Research links wildfire smoke with cardiac arrest in men

smoke prescribed fire firefighter

A firefighter is enveloped in smoke while working on a prescribed fire in Hot Springs, SD, March 30, 2013. Photo by Bill Gabbert.

Researchers in Australia have found a link between smoke from bushfires and cardiac arrest in men over 35 in the population of metropolitan Melbourne. We would like to see a study done of wildland firefighters who breathe far more smoke than the residents of Melbourne.

Below is an excerpt from

Men over 35 have an increased risk of cardiac arrest if exposed to poor quality air from bushfires, a new study has found.

Monash University research using data from Ambulance Victoria’s Victorian Ambulance Cardiac Arrest Registry (VACAR) investigated the links between out-of-hospital cardiac arrests and bushfire smoke exposure in metropolitan Melbourne during the 2006-07 bushfire season.

The study, published in the latest edition of Environmental Health Perspectives, found an association between exposure to forest fire smoke and an increase in the rate of out-of-hospital cardiac arrests.

Monash University researchers led by Dr Martine Dennekamp, Department of Epidemiology and Preventive Medicine, saw greater increases in the number of men over 35 years old experiencing cardiac arrests but did not see a significant association in women over 35.

Dr Dennekamp said exposure to smoke from forest fires was a significant health issue in many countries, and it was important to raise community awareness.

“The problem is likely to get worse in the future, as we can expect fires to become both more frequent and more severe,” Dr Dennekamp said.

The state and federal governments not only employ the most wildland firefighters in the United States, but they would also be the ones to fund research like this. One would think they would have a disincentive to discover environmental conditions on the job that adversely affect the health of their employees. Don’t ask the question if you don’t want to know the answer, right? There have been some papers written and some research has been completed on wildfire smoke, but what is needed is a long term study on wildland firefighters conducted by epidemiologists. Something we first called for in 2010.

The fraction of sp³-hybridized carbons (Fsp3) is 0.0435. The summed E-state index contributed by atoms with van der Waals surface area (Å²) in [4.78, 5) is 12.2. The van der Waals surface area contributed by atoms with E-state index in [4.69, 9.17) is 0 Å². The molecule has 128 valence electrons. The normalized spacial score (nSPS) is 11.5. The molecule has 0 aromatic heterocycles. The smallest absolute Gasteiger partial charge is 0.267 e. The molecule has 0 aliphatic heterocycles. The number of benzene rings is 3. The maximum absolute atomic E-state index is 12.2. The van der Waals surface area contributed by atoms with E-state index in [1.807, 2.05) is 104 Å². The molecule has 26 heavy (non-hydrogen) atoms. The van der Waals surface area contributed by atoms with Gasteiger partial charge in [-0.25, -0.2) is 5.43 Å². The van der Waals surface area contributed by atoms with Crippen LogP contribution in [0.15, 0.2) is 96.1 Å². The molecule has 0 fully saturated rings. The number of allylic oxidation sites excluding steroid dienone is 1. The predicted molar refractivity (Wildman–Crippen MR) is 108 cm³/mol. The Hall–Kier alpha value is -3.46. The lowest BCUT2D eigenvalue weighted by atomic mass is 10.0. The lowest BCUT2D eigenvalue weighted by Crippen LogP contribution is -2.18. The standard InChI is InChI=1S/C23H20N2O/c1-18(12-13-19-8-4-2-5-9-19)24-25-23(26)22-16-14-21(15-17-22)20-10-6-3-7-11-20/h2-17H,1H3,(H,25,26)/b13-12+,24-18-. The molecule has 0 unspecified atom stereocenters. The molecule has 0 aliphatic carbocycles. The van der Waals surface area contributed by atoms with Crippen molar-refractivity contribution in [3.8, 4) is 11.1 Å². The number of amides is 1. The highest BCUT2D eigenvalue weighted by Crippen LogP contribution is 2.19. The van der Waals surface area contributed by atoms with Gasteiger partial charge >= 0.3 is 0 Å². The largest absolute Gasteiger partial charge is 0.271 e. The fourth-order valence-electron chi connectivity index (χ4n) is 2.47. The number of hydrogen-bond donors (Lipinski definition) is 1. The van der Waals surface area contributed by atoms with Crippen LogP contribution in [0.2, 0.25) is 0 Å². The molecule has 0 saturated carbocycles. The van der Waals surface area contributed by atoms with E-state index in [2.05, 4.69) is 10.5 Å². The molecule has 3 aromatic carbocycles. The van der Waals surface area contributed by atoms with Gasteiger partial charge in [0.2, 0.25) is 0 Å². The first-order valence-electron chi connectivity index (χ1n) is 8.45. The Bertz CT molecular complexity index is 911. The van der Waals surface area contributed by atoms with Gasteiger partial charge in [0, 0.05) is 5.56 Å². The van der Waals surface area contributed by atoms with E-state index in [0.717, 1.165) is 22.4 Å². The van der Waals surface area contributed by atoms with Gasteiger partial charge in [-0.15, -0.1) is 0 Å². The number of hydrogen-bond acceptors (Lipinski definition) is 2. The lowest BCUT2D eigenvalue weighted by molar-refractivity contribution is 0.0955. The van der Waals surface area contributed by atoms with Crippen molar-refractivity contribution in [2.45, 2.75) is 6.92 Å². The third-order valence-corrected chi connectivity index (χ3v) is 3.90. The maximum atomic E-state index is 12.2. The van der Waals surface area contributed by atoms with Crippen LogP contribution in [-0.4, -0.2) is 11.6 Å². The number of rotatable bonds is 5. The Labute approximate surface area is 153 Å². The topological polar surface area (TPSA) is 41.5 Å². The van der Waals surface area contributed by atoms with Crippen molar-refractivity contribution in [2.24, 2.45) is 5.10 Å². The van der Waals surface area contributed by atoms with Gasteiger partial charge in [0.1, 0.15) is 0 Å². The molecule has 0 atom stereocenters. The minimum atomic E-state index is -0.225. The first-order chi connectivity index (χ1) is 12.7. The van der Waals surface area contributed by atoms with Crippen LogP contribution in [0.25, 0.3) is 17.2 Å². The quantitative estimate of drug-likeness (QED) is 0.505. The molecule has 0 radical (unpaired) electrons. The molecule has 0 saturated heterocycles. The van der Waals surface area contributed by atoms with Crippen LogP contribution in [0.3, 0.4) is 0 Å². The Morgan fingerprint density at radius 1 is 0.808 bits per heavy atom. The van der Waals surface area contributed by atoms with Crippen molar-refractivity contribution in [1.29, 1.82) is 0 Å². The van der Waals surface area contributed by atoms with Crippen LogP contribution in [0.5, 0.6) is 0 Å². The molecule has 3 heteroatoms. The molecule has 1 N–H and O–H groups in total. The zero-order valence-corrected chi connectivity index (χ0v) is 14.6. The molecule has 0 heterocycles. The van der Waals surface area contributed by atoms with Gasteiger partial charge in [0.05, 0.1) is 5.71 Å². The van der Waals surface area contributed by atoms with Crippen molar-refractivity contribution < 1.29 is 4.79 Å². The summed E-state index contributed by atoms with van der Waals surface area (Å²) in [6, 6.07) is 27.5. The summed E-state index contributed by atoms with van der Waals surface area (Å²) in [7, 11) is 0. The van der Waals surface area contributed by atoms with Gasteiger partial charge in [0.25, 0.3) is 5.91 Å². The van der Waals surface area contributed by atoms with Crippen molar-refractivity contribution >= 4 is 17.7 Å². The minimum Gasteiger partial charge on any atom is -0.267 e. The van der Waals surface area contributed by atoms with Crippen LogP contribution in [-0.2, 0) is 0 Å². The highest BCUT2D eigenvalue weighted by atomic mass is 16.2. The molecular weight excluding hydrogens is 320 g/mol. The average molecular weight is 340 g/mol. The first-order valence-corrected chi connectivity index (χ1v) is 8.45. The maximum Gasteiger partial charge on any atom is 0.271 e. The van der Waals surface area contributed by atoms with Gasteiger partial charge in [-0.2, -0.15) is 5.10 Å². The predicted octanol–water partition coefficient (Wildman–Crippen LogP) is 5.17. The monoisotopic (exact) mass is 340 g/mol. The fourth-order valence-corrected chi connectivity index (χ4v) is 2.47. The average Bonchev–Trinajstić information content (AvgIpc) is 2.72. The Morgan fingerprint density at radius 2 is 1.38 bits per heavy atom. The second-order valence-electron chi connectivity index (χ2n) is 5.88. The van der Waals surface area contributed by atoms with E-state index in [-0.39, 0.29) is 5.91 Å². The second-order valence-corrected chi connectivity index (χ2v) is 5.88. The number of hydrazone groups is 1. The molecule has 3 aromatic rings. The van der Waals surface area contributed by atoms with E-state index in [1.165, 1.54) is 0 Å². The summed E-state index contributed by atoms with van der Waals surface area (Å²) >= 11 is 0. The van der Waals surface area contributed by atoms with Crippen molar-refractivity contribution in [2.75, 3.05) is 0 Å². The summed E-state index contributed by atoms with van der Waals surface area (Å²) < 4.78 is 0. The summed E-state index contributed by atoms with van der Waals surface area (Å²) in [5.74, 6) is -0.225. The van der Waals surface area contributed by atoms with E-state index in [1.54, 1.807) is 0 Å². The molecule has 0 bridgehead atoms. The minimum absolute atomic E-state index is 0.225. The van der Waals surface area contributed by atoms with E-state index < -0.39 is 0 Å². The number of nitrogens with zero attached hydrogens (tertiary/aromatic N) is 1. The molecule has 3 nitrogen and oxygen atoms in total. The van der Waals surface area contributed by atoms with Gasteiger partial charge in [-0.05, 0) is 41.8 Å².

A very well known and respected Hotshot Superintendent advised me to frequently complete a CA-1 accident form after breathing lots of smoke on a fire. If you don’t, perhaps 10, 20, or 30 years later it might be hard to convince your employer that one or more of the following conditions were caused by your job: leukemia, testicular cancer, lung cancer, brain cancer, bladder cancer, ureter cancer, colorectal cancer, and non-Hodgkins’s lymphoma. All of those are recognized by the British Columbia government as an occupational hazard for firefighters; they are called presumptive cancers. But the United States government does not.

Other articles on Wildfire Today tagged cancer and firefighter health.


Students develop device to suppress a fire using sound

Two students at George Mason University have developed a device that can put out a fire using sound. So far they have only tried it on burning rubbing alcohol in a skillet, so the usefulness on solid fuels is still in question.

However, in an article in the Washington Post, they mention forest fires:

Although the students originally envisioned their device as a tool to attack kitchen fires and to eliminate the toxic monoammonium phosphate used in commercial fire extinguishers, they can see more uses: in confined areas in space, or wide areas outdoors, such as forest fires. Not having to use water or foam would be a bonus in many situations.

Kenneth E. Isman, a clinical professor in the University of Maryland’s fire-protection engineering department, was quoted in the article: